There are many reasons to detest the United Nations. It treats proponents of genocide as legitimate world leaders. It is among the most anti-Semitic institutions on the planet. By inaction it has contributed to mass atrocities in Rwanda, Srebrenica and now Syria. Its oil for food program made Bernie Madoff look like a Boy Scout and feathered the nest of human rights abuser Saddam Hussein.
Now Cliff May alerts us to another reason for wondering if we (the Western world) would be better off without the U.N.: It perpetuates the Palestinian-Israeli conflict and Palestinians’ misery. May explains that unlike other refugees (whom the United Nations High Commissioner for Refugees oversees), Palestinians were assigned to the United Nations Relief and Works Agency (UNRWA), which deals exclusively with the Palestinians. As one might imagine, bad things ensued:
In 1950, UNRWA defined a refugee as someone who had “lost his home and his means of livelihood” during the war launched by Arab/Muslim countries in response to Israel’s declaration of independent statehood. Fifteen years later, UNRWA decided – against objections from the United States – to include as refugees the children, grandchildren, and great-grandchildren of those who left Israel. And in 1982, UNRWA further extended eligibility to all subsequent generations of descendants – forever.
Under UNRWA’s rules, even if the descendant of a Palestinian refugee has become a citizen of another state, he’s still a refugee. For example, of the 2 million refugees registered in Jordan, all but 167,000 hold Jordanian citizenship. (In fact, approximately 80 percent of Jordan’s population is Palestinian – not surprising, since Jordan occupies more than three-fourths of the area historically referred to as Palestine.) By adopting such a policy, UNRWA is flagrantly violating the 1951 Convention Relating to the Status of Refugees, which states clearly that a person shall cease to be considered a refugee if he has “acquired a new nationality, and enjoys the protection of the country of his new nationality.”…
According to UNHCR projections, by 2030 UNRWA’s refugee list will reach 8.5 million. By 2060 there will be 25 times the number registered by UNRWA in 1950 – even though not one of those who actually left Israel is likely to still be breathing.
The point of this charade is clear. May observes, “By increasing the number of refugees, by maintaining that population in poverty, dependence, and anger, by understanding that the ‘right of return’ will be demanded by some Palestinian leaders, UNRWA is helping the extremists to prevent peace and continue to wage a war of annihilation against Israel. This anti-peace policy is being funded largely by Americans: We’ve always been the largest donor to UNRWA, contributing about $4.4 billion since 1950.”
As May notes, Sen. Mark Kirk (R-Ill.) is trying to do something about it. A Kirk spokesman explained to me, “Senator Kirk believes U.S. taxpayers deserve to know whether their money is being used to provide relief to actual Palestinian refugees or to perpetuate a conflict narrative while subsidizing a welfare society in the West Bank and Gaza. As a long-time advocate for UNRWA accountability, Senator Kirk’s proposal seeks basic truth in accounting from Foggy Bottom.”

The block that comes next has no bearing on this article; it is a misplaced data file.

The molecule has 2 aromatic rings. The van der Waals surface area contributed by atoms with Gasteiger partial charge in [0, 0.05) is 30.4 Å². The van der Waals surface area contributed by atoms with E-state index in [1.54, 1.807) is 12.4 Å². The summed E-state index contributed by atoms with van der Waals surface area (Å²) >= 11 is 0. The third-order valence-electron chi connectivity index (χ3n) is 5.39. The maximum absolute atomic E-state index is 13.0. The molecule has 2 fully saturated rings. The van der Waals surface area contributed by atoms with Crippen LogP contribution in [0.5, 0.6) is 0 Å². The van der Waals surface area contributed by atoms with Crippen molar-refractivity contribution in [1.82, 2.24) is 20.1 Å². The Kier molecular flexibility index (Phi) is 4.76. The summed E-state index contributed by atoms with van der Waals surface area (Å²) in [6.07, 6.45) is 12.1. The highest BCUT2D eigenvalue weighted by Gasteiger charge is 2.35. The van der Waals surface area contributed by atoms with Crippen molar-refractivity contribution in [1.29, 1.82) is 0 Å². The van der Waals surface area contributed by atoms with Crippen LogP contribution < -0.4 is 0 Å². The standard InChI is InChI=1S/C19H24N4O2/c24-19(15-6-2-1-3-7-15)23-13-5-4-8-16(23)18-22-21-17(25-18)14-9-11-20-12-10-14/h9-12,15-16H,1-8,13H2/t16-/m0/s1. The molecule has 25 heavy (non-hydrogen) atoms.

Kirk has therefore requested language in the State Foreign Operations Appropriations bill that would do two things. First, it would, as a matter of U.S. policy, define a Palestinian refugee as a person whose place of residence was Palestine between June 1946 and May 1948, who was personally displaced as a result of the 1948 or 1967 Arab-Israeli conflicts, who currently does not reside in the West Bank or Gaza and who is not a citizen of any other state. Second, it would require the secretary of State to report on the number of Palestinian refugees (as defined above) eligible to receive UNRWA services; the number of residents of the Palestinian Authority living in the West Bank and Gaza who are expected to become citizens of a future Palestinian state and who are eligible to receive UNRWA services; the number of citizens of other countries eligible to receive UNRWA services; and steps being taken to incorporate U.S. policy into the annual Framework for Cooperation between UNRWA and the United States government.
In essence, Kirk wants to call an end U.S. taxpayer-funded welfare in the West Bank and Gaza that directly undermines the objectives of building a Palestinian state capable of providing basic services for its own citizens. If Palestinian leaders want to undertake “statehood building,” (a big “if”) they need to be held accountable for their residents who should, but do not now, receive basic services from the Palestinian Authority rather than UNRWA. And taxpayers should stop helping to magnify and indeed exaggerate the Palestinian refugee problem.
You have to wonder why this has been allowed to go on for so long. Might it be that the Islamic states and their partners in the nonaligned movement (who combined hold the majority of seats in the General Assembly) don’t want a resolution of the Palestinian issue? Hmm. It just might be that perpetuation of that conflict and using it to beat the U.S. and Israel over the head are their real aims. In that, they are certainly “succeeding.”